Jeanell English has opened up about what forced her to recently leave her role as executive vp of impact and inclusion at the Academy of Motion Picture Arts and Sciences following a year confronting an industry distrusting or outright criticizing calls for change.
“I sat in the crossfire between the communities I was advocating for and those I was calling on to champion change. On both sides, there was fear,” English wrote in a L.A. Times column published on Tuesday.
English was promoted to the then-newly created position in July 2022, reporting directly to Academy CEO Bill Kramer, as she helped address underrepresentation across the industry for greater inclusion and equity.
She recalled encountering resistance to collaboration and change early on, which she says ultimately undermined her personal and physical health. “I became the recipient of a steady flux of micro- and macro-aggressions… I felt the pressure of remaining thoughtful, poised and articulate while coaching, counseling and responding to the needs of my colleagues also from marginalized communities and nursing my own wounds. The level of consensus-building needed to establish a foundation for the changes I encouraged demanded a level of mental agility and fortitude that was unsustainable,” English recounted.
She pointed to successes at the Academy, including reforming Oscars campaign rules and introducing workshops to bring members into “new, uncomfortable dialogues.” But these gains came alongside significant setbacks.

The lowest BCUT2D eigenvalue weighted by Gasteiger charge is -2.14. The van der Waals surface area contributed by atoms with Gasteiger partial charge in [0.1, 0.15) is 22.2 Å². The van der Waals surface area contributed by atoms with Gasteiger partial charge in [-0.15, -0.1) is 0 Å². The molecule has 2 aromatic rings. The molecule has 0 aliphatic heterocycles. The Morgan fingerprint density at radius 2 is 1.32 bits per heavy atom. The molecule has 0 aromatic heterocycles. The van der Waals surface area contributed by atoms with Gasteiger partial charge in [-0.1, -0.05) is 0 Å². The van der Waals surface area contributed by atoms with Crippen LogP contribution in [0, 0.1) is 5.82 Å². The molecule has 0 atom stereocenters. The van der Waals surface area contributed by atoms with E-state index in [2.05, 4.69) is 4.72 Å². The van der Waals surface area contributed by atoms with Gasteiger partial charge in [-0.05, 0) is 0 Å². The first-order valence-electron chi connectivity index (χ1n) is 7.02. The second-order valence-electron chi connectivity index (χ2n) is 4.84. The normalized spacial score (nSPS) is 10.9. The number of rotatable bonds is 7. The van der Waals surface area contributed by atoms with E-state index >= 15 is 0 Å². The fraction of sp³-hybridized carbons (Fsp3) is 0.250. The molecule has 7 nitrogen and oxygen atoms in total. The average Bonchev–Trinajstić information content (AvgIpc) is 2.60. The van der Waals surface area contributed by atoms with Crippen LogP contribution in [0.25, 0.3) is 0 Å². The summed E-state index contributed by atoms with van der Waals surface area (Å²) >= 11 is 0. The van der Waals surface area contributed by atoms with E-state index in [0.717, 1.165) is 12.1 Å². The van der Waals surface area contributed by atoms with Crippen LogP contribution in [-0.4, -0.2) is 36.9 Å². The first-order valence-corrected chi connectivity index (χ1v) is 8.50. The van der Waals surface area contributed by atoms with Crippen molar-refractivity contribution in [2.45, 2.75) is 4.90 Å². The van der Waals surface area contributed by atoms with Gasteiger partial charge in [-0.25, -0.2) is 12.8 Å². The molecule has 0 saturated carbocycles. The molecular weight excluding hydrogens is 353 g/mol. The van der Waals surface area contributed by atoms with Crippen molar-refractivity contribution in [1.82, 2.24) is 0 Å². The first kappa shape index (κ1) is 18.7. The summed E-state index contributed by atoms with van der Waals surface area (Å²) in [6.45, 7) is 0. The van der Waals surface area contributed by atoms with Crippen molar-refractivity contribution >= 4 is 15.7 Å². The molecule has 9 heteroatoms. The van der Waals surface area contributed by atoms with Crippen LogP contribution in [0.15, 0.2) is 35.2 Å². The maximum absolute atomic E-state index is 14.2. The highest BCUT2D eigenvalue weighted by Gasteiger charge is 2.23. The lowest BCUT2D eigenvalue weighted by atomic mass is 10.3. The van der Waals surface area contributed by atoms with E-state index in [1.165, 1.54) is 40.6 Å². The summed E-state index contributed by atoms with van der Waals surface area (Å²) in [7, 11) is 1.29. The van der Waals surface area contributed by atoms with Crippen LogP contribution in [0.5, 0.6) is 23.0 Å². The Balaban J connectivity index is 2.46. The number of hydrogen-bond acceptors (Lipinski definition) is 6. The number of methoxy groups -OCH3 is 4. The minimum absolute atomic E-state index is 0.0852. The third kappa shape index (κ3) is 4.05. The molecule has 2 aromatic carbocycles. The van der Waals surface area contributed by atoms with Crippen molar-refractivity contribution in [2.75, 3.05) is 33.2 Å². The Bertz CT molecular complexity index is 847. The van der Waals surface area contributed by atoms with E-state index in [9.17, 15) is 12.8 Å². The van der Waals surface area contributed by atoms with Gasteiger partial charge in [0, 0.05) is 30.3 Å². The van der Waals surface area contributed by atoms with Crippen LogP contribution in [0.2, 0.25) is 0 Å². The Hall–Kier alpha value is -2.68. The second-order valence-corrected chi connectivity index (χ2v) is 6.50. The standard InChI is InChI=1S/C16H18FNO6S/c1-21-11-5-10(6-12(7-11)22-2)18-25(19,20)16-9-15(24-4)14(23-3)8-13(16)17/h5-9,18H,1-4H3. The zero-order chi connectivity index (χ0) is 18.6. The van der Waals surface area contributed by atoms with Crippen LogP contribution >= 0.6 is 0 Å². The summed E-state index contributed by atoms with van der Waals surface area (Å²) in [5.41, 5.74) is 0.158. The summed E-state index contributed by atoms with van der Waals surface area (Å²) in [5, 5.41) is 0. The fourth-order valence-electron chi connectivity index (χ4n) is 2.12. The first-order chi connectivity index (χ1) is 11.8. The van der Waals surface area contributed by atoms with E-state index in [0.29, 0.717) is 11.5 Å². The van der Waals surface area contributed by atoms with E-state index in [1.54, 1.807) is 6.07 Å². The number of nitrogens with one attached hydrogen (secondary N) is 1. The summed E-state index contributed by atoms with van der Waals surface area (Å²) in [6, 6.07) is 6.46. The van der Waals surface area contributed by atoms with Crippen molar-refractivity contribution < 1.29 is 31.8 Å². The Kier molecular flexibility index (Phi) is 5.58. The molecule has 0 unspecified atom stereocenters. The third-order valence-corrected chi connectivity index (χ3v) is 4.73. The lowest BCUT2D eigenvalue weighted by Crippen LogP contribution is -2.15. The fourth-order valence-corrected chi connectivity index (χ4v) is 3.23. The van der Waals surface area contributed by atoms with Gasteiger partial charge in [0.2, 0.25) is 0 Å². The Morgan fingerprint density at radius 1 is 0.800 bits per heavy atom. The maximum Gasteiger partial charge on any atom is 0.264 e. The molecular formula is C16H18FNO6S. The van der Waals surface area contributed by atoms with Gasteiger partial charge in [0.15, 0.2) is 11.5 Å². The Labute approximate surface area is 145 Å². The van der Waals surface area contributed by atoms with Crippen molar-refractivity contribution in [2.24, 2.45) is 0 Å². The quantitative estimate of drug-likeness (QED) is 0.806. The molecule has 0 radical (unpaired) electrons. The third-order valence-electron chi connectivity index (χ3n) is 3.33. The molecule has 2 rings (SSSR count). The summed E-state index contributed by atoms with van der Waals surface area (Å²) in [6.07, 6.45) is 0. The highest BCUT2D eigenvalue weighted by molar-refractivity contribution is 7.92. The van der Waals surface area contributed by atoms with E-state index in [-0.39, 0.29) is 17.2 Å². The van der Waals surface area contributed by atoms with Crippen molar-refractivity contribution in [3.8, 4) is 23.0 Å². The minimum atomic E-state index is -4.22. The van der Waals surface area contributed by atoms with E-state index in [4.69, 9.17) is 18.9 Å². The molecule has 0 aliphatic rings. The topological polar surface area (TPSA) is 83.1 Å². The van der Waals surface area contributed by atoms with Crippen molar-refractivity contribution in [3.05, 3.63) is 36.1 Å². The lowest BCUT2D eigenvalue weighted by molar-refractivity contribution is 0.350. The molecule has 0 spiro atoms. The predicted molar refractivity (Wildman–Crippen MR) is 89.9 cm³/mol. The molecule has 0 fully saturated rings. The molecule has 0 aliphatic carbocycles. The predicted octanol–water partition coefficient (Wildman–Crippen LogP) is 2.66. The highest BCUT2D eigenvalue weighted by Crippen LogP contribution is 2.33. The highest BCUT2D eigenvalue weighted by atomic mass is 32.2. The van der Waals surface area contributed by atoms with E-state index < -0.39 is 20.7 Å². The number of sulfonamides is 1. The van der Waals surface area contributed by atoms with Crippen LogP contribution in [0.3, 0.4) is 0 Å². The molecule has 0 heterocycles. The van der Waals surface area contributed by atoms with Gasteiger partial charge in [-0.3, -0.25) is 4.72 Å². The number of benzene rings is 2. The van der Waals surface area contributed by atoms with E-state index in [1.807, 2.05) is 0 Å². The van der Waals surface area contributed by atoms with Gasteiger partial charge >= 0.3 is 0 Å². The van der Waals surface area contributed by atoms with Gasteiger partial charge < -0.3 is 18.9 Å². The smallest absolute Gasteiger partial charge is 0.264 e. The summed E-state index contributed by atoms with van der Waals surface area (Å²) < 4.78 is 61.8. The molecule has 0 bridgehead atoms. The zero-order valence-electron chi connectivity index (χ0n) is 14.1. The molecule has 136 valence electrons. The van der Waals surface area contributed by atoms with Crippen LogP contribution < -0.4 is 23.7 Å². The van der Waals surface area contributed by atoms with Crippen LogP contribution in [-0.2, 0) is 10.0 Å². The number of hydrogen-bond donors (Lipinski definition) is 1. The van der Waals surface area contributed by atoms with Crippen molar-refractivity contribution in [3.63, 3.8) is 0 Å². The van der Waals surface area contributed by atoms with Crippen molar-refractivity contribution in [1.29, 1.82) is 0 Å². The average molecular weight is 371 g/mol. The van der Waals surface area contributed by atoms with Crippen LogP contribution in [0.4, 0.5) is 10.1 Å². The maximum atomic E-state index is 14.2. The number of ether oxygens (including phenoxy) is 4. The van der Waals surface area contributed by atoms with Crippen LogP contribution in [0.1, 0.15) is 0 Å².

“My successes ultimately came at a cost — to my mental and physical health, my personal life, my joy. And what is life without joy?” English added. She argued those seeking institutional change distrusted that English had their best interests at heart, while those in positions of power feared being toppled.
“There were people in positions of power who feared change, feared losing relevance, feared losing money… and feared being canceled,” English wrote.
The result, she says, was an industry impasse.
“It prevented artists, executives, advocates and allies from being able to sincerely listen to understand without becoming defensive. And it provoked resistance to collaboration and creative thinking, a stance that slowed or halted shifts not only at the Academy, but across the entire industry,” English said of a zero-sum game that grew up around opposing sides in Hollywood.
English joined a string of diversity and inclusion executives who have left their posts or been laid off recently, including Warner Bros. Discovery’s Karen Horne, Netflix’s Vernā Myers and Disney’s Latondra Newton.